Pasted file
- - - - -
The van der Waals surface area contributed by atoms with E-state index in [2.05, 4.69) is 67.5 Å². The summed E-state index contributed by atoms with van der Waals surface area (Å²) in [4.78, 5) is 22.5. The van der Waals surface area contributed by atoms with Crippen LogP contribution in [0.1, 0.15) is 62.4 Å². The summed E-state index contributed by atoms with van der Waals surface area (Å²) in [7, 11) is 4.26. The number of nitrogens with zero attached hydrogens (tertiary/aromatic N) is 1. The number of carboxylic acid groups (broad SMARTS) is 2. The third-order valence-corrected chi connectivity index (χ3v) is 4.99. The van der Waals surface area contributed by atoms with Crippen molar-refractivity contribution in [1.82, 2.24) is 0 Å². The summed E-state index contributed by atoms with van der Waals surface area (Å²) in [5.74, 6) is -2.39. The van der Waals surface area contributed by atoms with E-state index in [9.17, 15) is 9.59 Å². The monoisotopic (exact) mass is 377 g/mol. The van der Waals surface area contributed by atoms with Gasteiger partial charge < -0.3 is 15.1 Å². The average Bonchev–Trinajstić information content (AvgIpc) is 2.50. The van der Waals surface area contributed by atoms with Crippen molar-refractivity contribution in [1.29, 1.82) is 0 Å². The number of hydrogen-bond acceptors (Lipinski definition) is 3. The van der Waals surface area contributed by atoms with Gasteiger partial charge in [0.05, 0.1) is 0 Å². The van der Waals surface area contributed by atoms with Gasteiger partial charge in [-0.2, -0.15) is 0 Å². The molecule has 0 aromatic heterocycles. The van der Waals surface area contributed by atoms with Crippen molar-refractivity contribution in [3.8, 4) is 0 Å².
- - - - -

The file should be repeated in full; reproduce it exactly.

The van der Waals surface area contributed by atoms with E-state index in [2.05, 4.69) is 67.5 Å². The summed E-state index contributed by atoms with van der Waals surface area (Å²) in [4.78, 5) is 22.5. The van der Waals surface area contributed by atoms with Crippen LogP contribution in [0.1, 0.15) is 62.4 Å². The summed E-state index contributed by atoms with van der Waals surface area (Å²) in [7, 11) is 4.26. The number of nitrogens with zero attached hydrogens (tertiary/aromatic N) is 1. The number of carboxylic acid groups (broad SMARTS) is 2. The third-order valence-corrected chi connectivity index (χ3v) is 4.99. The van der Waals surface area contributed by atoms with Crippen molar-refractivity contribution in [1.82, 2.24) is 0 Å². The summed E-state index contributed by atoms with van der Waals surface area (Å²) in [5.74, 6) is -2.39. The van der Waals surface area contributed by atoms with E-state index in [9.17, 15) is 9.59 Å². The monoisotopic (exact) mass is 377 g/mol. The van der Waals surface area contributed by atoms with Gasteiger partial charge < -0.3 is 15.1 Å². The average Bonchev–Trinajstić information content (AvgIpc) is 2.50. The van der Waals surface area contributed by atoms with Crippen molar-refractivity contribution in [1.29, 1.82) is 0 Å². The number of hydrogen-bond acceptors (Lipinski definition) is 3. The van der Waals surface area contributed by atoms with Gasteiger partial charge in [0.05, 0.1) is 0 Å². The van der Waals surface area contributed by atoms with Gasteiger partial charge in [-0.2, -0.15) is 0 Å². The molecule has 0 aromatic heterocycles. The van der Waals surface area contributed by atoms with Crippen molar-refractivity contribution in [3.8, 4) is 0 Å².